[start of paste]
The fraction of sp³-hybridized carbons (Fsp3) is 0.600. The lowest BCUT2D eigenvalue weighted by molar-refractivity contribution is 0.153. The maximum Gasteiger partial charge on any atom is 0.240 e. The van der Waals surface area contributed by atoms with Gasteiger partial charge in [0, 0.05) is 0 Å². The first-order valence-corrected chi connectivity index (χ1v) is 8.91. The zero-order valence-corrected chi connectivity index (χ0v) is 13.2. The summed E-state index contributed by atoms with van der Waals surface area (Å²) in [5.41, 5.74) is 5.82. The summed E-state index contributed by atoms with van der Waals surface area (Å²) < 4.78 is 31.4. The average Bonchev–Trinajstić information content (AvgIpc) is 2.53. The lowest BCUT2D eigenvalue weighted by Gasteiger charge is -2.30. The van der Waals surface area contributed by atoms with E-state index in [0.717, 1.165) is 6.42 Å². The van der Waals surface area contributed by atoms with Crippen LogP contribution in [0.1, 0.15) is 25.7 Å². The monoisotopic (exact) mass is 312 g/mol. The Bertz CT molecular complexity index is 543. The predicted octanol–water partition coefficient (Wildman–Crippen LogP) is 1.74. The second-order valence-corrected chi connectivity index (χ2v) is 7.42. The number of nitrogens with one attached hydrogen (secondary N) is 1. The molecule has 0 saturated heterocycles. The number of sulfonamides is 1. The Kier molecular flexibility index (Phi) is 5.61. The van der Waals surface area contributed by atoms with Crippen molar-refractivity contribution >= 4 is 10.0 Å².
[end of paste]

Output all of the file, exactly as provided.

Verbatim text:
The fraction of sp³-hybridized carbons (Fsp3) is 0.600. The lowest BCUT2D eigenvalue weighted by molar-refractivity contribution is 0.153. The maximum Gasteiger partial charge on any atom is 0.240 e. The van der Waals surface area contributed by atoms with Gasteiger partial charge in [0, 0.05) is 0 Å². The first-order valence-corrected chi connectivity index (χ1v) is 8.91. The zero-order valence-corrected chi connectivity index (χ0v) is 13.2. The summed E-state index contributed by atoms with van der Waals surface area (Å²) in [5.41, 5.74) is 5.82. The summed E-state index contributed by atoms with van der Waals surface area (Å²) < 4.78 is 31.4. The average Bonchev–Trinajstić information content (AvgIpc) is 2.53. The lowest BCUT2D eigenvalue weighted by Gasteiger charge is -2.30. The van der Waals surface area contributed by atoms with E-state index in [0.717, 1.165) is 6.42 Å². The van der Waals surface area contributed by atoms with Crippen LogP contribution in [0.1, 0.15) is 25.7 Å². The monoisotopic (exact) mass is 312 g/mol. The Bertz CT molecular complexity index is 543. The predicted octanol–water partition coefficient (Wildman–Crippen LogP) is 1.74. The second-order valence-corrected chi connectivity index (χ2v) is 7.42. The number of nitrogens with one attached hydrogen (secondary N) is 1. The molecule has 0 saturated heterocycles. The number of sulfonamides is 1. The Kier molecular flexibility index (Phi) is 5.61. The van der Waals surface area contributed by atoms with Crippen molar-refractivity contribution >= 4 is 10.0 Å².